Commenting on the Supreme Court’s dismissal of applications by private and public sector banks to recall its 2015 judgment in which the RBI was directed to release its annualinspection reports and loan defaulters list under the RTI Act, RAJA MUZAFFAR BHATwrites, by drawing on his own crusade for transparency against the Jammu and Kashmir Bank, about the importance of banking institutions being held accountable before citizens.
RECENTLY the Supreme Court dismissed multiple pleas filed by several private and public sector banks asking it to ‘recall’ its judgment pronounced in 2015 wherein the Reserve Bank of India (RBI) was directed to release in the public domain its annual inspection reports and loan defaulters list under the Right to Information Act, 2005 (RTI Act). The Supreme Court, in its 2015 judgment, had held that the RBI was duty-bound to uphold the interest of the public at large, the depositors, the country’s economy and the banking sector.
The petition, filed by several banks, seeking the recall of its 2015 judgment, was heard by a Supreme Court division bench of JusticesL Nageswara Rao and Vineet Saran. The banks argued that the apex court’s 2015 judgment had not considered important legal and constitutional provisions. They said that the order was violative of the right to privacy, which has been held to be an inseparable part of the fundamental right to life and personal liberty under Article 21 of the Constitution of India as per its Justice K.S. Puttaswamy judgment.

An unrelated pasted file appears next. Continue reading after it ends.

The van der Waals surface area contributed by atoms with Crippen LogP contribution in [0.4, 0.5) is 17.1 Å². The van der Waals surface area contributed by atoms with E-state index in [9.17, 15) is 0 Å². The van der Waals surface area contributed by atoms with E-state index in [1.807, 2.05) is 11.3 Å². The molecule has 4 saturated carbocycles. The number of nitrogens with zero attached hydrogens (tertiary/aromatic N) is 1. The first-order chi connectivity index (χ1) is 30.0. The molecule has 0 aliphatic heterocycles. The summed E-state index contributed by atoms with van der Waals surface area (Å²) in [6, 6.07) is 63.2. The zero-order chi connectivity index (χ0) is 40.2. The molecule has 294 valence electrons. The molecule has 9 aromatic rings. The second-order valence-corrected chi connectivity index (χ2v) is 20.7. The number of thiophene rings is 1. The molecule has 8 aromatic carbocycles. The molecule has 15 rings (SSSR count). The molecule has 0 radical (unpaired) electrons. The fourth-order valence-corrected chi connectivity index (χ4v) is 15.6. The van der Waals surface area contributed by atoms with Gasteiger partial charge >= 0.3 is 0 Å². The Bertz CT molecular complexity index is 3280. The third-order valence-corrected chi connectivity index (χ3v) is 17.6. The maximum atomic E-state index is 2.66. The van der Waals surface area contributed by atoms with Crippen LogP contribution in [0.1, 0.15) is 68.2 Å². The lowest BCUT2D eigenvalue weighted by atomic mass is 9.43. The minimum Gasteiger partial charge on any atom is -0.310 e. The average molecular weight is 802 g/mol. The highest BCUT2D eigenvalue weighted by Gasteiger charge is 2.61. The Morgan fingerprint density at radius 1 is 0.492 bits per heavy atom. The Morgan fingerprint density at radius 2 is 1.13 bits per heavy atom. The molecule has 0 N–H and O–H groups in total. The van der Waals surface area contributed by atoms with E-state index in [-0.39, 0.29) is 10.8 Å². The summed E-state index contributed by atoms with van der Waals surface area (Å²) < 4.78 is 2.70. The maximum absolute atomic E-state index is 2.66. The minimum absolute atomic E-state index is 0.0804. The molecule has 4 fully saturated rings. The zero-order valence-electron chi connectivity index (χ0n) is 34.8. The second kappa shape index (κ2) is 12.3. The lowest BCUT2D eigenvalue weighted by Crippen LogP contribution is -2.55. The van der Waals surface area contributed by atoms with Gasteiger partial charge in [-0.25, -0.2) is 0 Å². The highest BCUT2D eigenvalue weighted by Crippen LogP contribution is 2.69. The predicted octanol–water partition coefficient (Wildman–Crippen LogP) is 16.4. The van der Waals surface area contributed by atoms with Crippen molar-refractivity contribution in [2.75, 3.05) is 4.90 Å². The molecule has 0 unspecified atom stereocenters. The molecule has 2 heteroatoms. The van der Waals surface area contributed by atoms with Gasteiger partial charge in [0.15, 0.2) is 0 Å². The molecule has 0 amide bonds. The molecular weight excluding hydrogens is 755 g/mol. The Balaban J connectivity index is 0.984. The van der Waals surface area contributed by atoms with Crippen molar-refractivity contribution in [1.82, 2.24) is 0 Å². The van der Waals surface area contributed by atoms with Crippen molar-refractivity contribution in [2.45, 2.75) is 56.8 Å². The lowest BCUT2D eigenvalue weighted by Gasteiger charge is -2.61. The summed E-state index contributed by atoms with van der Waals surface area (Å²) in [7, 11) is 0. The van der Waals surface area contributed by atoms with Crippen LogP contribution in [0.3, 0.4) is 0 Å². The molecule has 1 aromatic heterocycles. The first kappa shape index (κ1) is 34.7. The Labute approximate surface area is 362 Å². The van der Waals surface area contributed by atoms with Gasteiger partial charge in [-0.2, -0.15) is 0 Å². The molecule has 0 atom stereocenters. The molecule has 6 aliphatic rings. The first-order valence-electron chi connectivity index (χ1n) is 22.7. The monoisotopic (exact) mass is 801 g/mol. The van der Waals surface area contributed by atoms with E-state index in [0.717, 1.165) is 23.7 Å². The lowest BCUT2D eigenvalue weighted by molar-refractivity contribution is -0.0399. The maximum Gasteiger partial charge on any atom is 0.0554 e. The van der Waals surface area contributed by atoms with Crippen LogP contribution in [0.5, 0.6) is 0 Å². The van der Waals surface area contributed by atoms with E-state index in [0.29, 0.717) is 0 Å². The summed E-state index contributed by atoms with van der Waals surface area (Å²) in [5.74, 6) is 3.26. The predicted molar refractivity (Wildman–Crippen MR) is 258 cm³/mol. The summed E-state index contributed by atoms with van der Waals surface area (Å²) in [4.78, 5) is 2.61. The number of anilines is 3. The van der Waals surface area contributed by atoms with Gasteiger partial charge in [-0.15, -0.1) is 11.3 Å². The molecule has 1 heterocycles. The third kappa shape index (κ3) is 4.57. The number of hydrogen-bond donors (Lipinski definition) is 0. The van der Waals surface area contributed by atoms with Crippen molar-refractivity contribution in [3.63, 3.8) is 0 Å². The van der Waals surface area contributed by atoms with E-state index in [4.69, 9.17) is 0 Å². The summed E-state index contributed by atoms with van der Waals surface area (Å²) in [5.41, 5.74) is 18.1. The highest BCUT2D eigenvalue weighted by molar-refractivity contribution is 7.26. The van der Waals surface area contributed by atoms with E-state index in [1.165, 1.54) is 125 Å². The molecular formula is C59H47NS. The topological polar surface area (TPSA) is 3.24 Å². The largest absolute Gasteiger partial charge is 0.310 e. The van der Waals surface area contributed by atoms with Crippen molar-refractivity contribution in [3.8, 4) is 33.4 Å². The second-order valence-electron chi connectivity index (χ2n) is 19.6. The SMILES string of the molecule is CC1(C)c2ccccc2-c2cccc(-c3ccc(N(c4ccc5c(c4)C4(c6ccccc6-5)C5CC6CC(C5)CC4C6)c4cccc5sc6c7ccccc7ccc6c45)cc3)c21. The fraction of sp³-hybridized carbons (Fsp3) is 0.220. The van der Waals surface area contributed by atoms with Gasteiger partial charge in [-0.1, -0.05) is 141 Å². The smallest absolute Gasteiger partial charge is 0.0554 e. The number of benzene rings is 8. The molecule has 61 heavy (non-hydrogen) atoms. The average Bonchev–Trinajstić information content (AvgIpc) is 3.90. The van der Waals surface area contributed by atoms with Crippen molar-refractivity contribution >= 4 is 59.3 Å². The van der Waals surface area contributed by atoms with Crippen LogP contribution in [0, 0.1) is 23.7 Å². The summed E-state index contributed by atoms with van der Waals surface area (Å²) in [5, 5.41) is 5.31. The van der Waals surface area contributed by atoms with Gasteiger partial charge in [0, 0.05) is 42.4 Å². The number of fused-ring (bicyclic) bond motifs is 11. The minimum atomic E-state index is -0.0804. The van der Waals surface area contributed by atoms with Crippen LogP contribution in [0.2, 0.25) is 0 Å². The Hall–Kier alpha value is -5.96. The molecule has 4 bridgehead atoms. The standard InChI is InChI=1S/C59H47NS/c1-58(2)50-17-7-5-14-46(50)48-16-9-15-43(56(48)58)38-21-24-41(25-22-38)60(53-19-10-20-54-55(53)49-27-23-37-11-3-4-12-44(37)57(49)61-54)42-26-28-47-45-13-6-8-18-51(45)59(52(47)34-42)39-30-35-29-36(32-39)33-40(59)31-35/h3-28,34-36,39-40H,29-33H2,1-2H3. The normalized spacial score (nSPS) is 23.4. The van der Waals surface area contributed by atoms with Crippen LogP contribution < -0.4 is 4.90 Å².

The division bench noted that the plea, styled as ‘recall’ applications, were in essence ‘review’ petitions.
“A close scrutiny of the applications for recall makes it clear that in substance, the applicants are seeking a review of the judgment in Jayantilal N.Mistry (supra). Therefore, we are of the considered opinion that these applications are not maintainable. We make it clear that we are not dealing with any of the submissions made on the correctness of the judgment of this Court in Jayantilal N Mistry,” the court observed.